by Tatenda Gono
This year’s general election has proven to be an eye catcher for Zimbabweans as well as the regional and international community at large. After 38 years since Zimbabwe realised its Independence, the harmonised elections are giving people a chance to elect another leader, other than former President Mugabe who had been on the realm since time immemorial.
It is a constitutional right for each person to choose a representative, in the council, house of assembly, senate and President, with 30 July giving Zimbabweans that opportunity to exercise this fundamental right.
To note, 23 presidential aspirants successfully filed their papers and will take to the race with the intent of leading the country thereby giving the electorate a wide pool to choose from. However, much hype is around ZANU PF candidate President Emmerson MNANGAGWA and MDC Alliance leader, Nelson Chamisa.
President Mnangagwa, both as the country’s leader and preferred ZANU PF presidential candidate has made it a trademark to preach on free, fair, credible and non-violent elections, ,whilst at the same time appealing to Zimbabweans to uphold ethos of peace and unity. He has called on political party leaders to encourage party members to desist from violence and has also encouraged these leaders from using hate speech. This is the notion that all leaders should adopt and preach to their constituencies.
In a survey that was independently carried out by Zimbabwe Peace Project, MDC-T recorded 16 cases of intra party violence out of 19 cases recorded, unlike the norm where ZANU PF had previously been fingered as the main perpetrator. It is also encouraging to note that the general atmosphere of conducting elections under disguised threats or open intimidation against the electorate has gone down. In essence, it should not be a competition for recording the least number of violent cases but it should be a moment of ascertaining and head-stamping the culture of peace that the country generally enjoys.
However, the electorate needs to be reminded that the onus to have non- violent elections lies solely on them. It is never a fist fight between presidential aspirants or other candidates but it will always be between party supporters rallying behind different candidates. It is not the candidates’ houses that will be burnt down, vehicles torched or their bodies incapacitated, but it will be the supporter who faces the harshness of politically afflicted violence.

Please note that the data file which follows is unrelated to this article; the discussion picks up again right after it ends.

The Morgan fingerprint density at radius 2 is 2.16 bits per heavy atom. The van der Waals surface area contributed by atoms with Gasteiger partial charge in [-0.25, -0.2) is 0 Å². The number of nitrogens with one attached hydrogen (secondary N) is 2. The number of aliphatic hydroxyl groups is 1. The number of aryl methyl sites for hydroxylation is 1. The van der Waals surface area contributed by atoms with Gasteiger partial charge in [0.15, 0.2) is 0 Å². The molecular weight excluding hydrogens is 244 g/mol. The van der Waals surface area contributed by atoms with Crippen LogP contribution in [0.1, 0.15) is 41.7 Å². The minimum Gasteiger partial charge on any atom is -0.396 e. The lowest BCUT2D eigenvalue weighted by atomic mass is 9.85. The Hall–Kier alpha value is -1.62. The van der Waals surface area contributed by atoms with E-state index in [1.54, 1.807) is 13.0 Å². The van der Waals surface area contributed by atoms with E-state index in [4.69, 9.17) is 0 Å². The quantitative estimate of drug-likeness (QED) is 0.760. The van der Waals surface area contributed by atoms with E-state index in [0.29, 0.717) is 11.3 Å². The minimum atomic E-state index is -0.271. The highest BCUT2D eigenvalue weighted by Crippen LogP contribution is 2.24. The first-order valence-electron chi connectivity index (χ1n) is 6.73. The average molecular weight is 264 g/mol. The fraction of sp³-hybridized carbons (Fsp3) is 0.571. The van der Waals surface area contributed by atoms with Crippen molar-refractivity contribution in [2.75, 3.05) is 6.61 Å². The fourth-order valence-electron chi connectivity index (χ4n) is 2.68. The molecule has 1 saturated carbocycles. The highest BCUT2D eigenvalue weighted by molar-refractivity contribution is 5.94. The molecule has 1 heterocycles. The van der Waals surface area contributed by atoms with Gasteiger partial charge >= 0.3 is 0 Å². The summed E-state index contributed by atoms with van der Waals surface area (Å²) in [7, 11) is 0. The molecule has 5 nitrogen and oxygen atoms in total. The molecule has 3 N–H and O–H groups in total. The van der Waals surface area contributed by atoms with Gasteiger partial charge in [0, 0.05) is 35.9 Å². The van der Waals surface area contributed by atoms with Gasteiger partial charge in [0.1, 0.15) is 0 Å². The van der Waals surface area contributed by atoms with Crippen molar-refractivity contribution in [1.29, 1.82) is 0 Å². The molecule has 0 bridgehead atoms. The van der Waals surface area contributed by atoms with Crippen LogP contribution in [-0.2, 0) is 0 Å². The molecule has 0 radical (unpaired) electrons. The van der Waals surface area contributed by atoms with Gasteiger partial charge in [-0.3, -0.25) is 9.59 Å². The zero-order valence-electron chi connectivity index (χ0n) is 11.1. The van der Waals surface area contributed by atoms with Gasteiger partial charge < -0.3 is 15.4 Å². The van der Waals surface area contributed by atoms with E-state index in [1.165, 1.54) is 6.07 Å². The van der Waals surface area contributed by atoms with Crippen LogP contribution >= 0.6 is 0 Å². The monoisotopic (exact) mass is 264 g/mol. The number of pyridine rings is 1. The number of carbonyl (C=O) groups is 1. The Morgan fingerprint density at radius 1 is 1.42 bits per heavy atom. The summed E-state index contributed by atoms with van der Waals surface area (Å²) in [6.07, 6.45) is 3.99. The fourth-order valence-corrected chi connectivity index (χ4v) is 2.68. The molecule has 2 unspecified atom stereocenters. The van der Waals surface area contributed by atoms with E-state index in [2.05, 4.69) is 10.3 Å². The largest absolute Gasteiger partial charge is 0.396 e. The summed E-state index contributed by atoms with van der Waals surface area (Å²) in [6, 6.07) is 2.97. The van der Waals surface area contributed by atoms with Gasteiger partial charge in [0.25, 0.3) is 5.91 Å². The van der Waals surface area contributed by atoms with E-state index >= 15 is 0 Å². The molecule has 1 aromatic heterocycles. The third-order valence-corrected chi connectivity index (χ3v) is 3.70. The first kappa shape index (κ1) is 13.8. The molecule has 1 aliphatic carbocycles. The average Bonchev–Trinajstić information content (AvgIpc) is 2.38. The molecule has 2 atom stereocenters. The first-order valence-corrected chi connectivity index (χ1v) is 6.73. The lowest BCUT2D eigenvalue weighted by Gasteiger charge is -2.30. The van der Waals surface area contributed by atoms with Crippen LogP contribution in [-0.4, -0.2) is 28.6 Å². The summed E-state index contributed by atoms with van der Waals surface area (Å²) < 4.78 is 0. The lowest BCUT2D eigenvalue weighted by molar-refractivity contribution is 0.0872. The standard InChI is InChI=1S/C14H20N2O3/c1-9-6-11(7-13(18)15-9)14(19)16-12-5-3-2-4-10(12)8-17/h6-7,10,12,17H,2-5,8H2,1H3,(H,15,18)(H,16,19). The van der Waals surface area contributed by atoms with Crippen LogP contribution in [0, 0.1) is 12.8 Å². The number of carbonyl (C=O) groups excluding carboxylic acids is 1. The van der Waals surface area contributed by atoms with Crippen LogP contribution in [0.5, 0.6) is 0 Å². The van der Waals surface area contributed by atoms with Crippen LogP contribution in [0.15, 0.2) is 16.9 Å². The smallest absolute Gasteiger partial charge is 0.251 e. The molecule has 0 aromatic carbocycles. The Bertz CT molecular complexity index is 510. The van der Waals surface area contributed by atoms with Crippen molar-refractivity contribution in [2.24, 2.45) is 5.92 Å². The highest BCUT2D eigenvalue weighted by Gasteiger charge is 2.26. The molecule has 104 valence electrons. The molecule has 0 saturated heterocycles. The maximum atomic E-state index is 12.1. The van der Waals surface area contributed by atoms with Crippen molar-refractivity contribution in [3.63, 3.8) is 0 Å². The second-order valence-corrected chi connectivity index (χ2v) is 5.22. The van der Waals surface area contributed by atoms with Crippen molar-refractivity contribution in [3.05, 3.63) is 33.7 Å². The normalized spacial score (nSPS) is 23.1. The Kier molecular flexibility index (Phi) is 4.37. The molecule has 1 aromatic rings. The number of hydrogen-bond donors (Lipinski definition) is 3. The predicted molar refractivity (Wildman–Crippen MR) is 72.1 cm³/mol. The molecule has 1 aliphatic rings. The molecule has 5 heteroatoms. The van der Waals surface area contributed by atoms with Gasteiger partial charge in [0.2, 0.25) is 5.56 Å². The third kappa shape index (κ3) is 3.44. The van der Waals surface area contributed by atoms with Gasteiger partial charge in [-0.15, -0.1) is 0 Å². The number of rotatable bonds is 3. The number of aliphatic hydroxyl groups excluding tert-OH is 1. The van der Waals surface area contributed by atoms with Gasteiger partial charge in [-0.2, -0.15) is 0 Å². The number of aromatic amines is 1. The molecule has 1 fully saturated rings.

At any given point, the electorate should always bear in mind that political violence affects the ordinary person and the ramifications always cascade down to the important person in the equation, which is the voter. It is the voters who have the loudest voices to refuse engaging in political violence, as they are the ones who suffer the most, as much as it is up to the electorate to disengage with leaders who incite political violence.
The electorate has the right to refuse to be engaged in violence and should also refuse to be drawn into fights by some supporters who naturally thrive on being violent. Like one leader said, it is always difficult to re-build what was destroyed during election season. In the same sense, election period is a phase that comes and goes.
No form of support or commitment towards any leader should override the peace that everyone should enjoy, before, during and immediately after elections. Peace is attributed to every individual and all are entitled to contribute positively towards participating in a non-violent election, regardless of different political affiliation. At the end of it, the electorate is the beneficiary of peace, it is therefore the electorates’ responsibility to uphold that peace.
As the electorate, let us not be drawn into becoming perpetrators and victims of bloodshed elections which will negatively impact on the lives of the people in the societies we live in. We should take part on preserving the culture of being a united, peaceful and friendly nation we are known to be, and as such, victory will be certain to deserving leaders.